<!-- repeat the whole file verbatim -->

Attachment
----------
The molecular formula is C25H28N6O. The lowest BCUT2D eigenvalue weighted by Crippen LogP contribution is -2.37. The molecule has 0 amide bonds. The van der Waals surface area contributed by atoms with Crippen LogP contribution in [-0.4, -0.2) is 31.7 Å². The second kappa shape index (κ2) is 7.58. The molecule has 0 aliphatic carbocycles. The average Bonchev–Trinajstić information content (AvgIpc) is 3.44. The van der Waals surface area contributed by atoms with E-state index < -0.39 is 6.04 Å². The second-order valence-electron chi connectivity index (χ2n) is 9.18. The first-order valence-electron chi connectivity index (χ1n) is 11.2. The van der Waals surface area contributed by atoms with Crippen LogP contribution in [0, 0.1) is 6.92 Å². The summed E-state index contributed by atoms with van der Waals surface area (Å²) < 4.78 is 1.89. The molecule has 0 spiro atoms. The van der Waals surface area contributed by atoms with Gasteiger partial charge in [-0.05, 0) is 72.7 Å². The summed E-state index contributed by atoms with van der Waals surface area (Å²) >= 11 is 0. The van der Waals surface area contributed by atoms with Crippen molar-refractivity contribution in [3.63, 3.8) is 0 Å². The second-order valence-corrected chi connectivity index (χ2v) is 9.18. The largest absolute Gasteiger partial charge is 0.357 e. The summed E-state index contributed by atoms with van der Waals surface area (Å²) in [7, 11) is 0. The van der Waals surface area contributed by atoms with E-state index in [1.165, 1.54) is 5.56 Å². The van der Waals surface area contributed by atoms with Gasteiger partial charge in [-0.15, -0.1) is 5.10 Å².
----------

The molecular formula is C25H28N6O. The lowest BCUT2D eigenvalue weighted by Crippen LogP contribution is -2.37. The molecule has 0 amide bonds. The van der Waals surface area contributed by atoms with Crippen LogP contribution in [-0.4, -0.2) is 31.7 Å². The second kappa shape index (κ2) is 7.58. The molecule has 0 aliphatic carbocycles. The average Bonchev–Trinajstić information content (AvgIpc) is 3.44. The van der Waals surface area contributed by atoms with E-state index < -0.39 is 6.04 Å². The second-order valence-electron chi connectivity index (χ2n) is 9.18. The first-order valence-electron chi connectivity index (χ1n) is 11.2. The van der Waals surface area contributed by atoms with Crippen LogP contribution in [0, 0.1) is 6.92 Å². The summed E-state index contributed by atoms with van der Waals surface area (Å²) < 4.78 is 1.89. The molecule has 0 spiro atoms. The van der Waals surface area contributed by atoms with Gasteiger partial charge in [-0.05, 0) is 72.7 Å². The summed E-state index contributed by atoms with van der Waals surface area (Å²) >= 11 is 0. The van der Waals surface area contributed by atoms with Crippen molar-refractivity contribution in [3.63, 3.8) is 0 Å². The second-order valence-corrected chi connectivity index (χ2v) is 9.18. The largest absolute Gasteiger partial charge is 0.357 e. The summed E-state index contributed by atoms with van der Waals surface area (Å²) in [7, 11) is 0. The van der Waals surface area contributed by atoms with E-state index in [1.165, 1.54) is 5.56 Å². The van der Waals surface area contributed by atoms with Gasteiger partial charge in [-0.15, -0.1) is 5.10 Å².